After almost 10 years of blue-collar jobs, Naropa University senior Jonathan Huey is finally realizing his dream of becoming a writer.
Huey, 30, has worked many jobs over the years, including as an electronics store sales representative, before leaving the working world and going back to college to become a writer.
"I was making more money at that job than I ever had before," said Huey, who aspires to be a teacher. "But I was so unhappy and I knew it wasn't what I wanted."
With only one class to go before getting his bachelor's degree in writing and literature, Huey already has made his mark in poetry writing with the publication of his first book, "Automatic Zygote" -- of avant garde poetry.
"I was really nervous about putting it out there at first," Huey said. "But now that it's done I'm just happy."
Huey said his profit from the 100-page paperback, which contains 14 poems of various lengths and styles, including the 20-page title poem, won't even cover the cost of his final class.
"I'm not expecting to get rich off of poetry," he said.
The poems were written over a two-year span, during which Huey spent most of his time working, attending classes and participating in poetry readings around Boulder.
"That was my editing process," Huey said. "I would read them out loud and see if people were connecting with them or not paying attention. All of the poems in this book were read somewhere in Boulder in some form or another."
About two years ago he began to notice that several of his poems had a similar theme -- his personal experiences in Boulder. And shortly after his title poem began to emerge.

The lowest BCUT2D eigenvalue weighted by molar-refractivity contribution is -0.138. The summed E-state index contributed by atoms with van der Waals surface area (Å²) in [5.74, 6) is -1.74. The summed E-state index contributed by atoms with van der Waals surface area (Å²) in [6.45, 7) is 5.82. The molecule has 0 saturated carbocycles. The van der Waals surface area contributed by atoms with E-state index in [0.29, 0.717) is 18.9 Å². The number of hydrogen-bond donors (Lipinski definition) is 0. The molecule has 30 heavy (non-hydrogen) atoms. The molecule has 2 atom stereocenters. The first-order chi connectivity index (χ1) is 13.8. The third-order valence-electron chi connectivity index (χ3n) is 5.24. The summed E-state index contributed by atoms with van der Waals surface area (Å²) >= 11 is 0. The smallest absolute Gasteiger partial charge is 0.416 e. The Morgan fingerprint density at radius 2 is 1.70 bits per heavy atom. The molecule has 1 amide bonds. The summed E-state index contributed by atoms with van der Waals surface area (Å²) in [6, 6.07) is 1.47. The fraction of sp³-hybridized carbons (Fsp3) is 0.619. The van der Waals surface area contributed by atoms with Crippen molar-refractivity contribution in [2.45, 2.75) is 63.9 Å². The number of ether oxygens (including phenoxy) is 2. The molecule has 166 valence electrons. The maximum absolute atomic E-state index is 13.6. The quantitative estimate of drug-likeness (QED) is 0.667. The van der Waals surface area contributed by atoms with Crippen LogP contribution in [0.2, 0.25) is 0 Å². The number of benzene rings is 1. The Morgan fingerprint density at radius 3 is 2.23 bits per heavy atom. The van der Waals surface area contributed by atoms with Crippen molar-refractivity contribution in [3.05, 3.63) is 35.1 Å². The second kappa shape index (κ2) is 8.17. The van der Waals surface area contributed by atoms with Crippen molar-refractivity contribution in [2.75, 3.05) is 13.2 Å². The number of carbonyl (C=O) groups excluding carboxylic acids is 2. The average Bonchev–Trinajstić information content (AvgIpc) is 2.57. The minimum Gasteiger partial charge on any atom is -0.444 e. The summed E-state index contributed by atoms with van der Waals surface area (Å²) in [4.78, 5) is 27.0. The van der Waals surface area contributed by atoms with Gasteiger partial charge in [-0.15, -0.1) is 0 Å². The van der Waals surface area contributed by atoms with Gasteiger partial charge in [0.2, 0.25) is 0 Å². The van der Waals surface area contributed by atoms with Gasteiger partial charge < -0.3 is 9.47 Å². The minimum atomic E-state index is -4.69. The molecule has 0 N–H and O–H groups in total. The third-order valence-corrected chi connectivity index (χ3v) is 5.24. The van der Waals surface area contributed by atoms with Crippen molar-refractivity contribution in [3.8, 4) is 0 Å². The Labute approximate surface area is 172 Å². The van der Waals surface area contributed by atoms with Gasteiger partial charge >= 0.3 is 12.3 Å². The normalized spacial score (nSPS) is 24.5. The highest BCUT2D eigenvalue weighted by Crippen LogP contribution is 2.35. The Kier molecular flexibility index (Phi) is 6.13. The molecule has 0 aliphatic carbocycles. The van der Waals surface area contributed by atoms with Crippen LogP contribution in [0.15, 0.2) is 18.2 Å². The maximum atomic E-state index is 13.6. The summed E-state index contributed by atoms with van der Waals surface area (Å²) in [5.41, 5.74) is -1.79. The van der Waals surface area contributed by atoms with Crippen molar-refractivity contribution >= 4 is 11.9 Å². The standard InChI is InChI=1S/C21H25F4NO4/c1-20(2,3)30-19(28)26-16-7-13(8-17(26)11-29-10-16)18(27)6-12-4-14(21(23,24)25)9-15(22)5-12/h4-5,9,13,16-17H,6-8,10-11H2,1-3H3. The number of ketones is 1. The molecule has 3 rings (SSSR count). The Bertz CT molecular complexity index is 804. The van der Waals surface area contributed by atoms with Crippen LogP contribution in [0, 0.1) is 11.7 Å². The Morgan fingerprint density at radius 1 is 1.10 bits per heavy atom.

Tim Hernandez, Naropa alumnus and author, said students at the university have always been self-sufficient, so he's not surprised that another writing student has been published before graduation.
"It's great to see a Naropa student being successful at poetry right now," Hernandez said. "Publishers can't afford to take risks right now, so they are not taking anything that's not fresh and tight."
But Hernandez remains hopeful for students and fellow writers, as he recently finished his third published work.
"I wasn't thinking about a book necessarily just yet," Huey said. "But I decided to turn a poem into the Berkeley Poetry Review and what do you know, they published it."
Huey said after a taste of success, he decided to send out some manuscripts and earlier this month he received the first shipment of his finished poetry book.
"I'm already sold out of my first batch," he said. "I'm hoping to have them in local bookstores soon, but right now they're still available on Amazon or on the publisher's Web site, blazevox.org."
As he begins working on his second poetry book, Brian Buckley, owner of Boulder's only poetry bookstore -- Innisfree -- said poets like Huey are in one of the few cities in the nation that still "respect and support the art."
"I think it is one of the places to be for aspiring poets," Buckley said. "In terms of where poetry begins to materialize, Boulder is an unbelievable community for that."